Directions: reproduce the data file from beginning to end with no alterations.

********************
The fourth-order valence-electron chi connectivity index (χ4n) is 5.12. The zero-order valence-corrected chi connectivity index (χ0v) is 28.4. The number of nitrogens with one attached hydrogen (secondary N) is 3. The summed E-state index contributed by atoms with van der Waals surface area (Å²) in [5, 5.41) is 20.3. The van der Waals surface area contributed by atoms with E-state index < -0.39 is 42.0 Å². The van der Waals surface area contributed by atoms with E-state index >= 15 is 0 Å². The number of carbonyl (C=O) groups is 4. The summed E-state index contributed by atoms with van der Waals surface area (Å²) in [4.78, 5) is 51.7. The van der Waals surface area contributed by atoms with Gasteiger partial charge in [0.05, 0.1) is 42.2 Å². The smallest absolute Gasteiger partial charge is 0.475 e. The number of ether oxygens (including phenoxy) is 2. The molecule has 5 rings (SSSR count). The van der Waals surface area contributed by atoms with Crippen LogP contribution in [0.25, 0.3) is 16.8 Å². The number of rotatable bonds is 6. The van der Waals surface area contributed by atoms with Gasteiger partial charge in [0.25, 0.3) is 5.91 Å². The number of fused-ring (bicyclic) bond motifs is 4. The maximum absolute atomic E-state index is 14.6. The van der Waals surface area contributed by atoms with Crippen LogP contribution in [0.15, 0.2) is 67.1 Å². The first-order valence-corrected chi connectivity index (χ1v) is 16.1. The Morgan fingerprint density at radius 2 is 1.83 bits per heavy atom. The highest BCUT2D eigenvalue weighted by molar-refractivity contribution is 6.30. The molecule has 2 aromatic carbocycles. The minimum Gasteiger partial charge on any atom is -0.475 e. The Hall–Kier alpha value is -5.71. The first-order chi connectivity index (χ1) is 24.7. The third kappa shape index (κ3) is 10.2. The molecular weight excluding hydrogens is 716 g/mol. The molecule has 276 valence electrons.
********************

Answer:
The fourth-order valence-electron chi connectivity index (χ4n) is 5.12. The zero-order valence-corrected chi connectivity index (χ0v) is 28.4. The number of nitrogens with one attached hydrogen (secondary N) is 3. The summed E-state index contributed by atoms with van der Waals surface area (Å²) in [5, 5.41) is 20.3. The van der Waals surface area contributed by atoms with E-state index < -0.39 is 42.0 Å². The van der Waals surface area contributed by atoms with E-state index >= 15 is 0 Å². The number of carbonyl (C=O) groups is 4. The summed E-state index contributed by atoms with van der Waals surface area (Å²) in [4.78, 5) is 51.7. The van der Waals surface area contributed by atoms with Gasteiger partial charge in [0.05, 0.1) is 42.2 Å². The smallest absolute Gasteiger partial charge is 0.475 e. The number of ether oxygens (including phenoxy) is 2. The molecule has 5 rings (SSSR count). The van der Waals surface area contributed by atoms with Crippen LogP contribution in [0.25, 0.3) is 16.8 Å². The number of rotatable bonds is 6. The van der Waals surface area contributed by atoms with Gasteiger partial charge in [0.25, 0.3) is 5.91 Å². The number of fused-ring (bicyclic) bond motifs is 4. The maximum absolute atomic E-state index is 14.6. The van der Waals surface area contributed by atoms with Crippen LogP contribution in [0.15, 0.2) is 67.1 Å². The first-order valence-corrected chi connectivity index (χ1v) is 16.1. The Morgan fingerprint density at radius 2 is 1.83 bits per heavy atom. The highest BCUT2D eigenvalue weighted by molar-refractivity contribution is 6.30. The molecule has 2 aromatic carbocycles. The minimum Gasteiger partial charge on any atom is -0.475 e. The Hall–Kier alpha value is -5.71. The first-order chi connectivity index (χ1) is 24.7. The third kappa shape index (κ3) is 10.2. The molecular weight excluding hydrogens is 716 g/mol. The molecule has 276 valence electrons.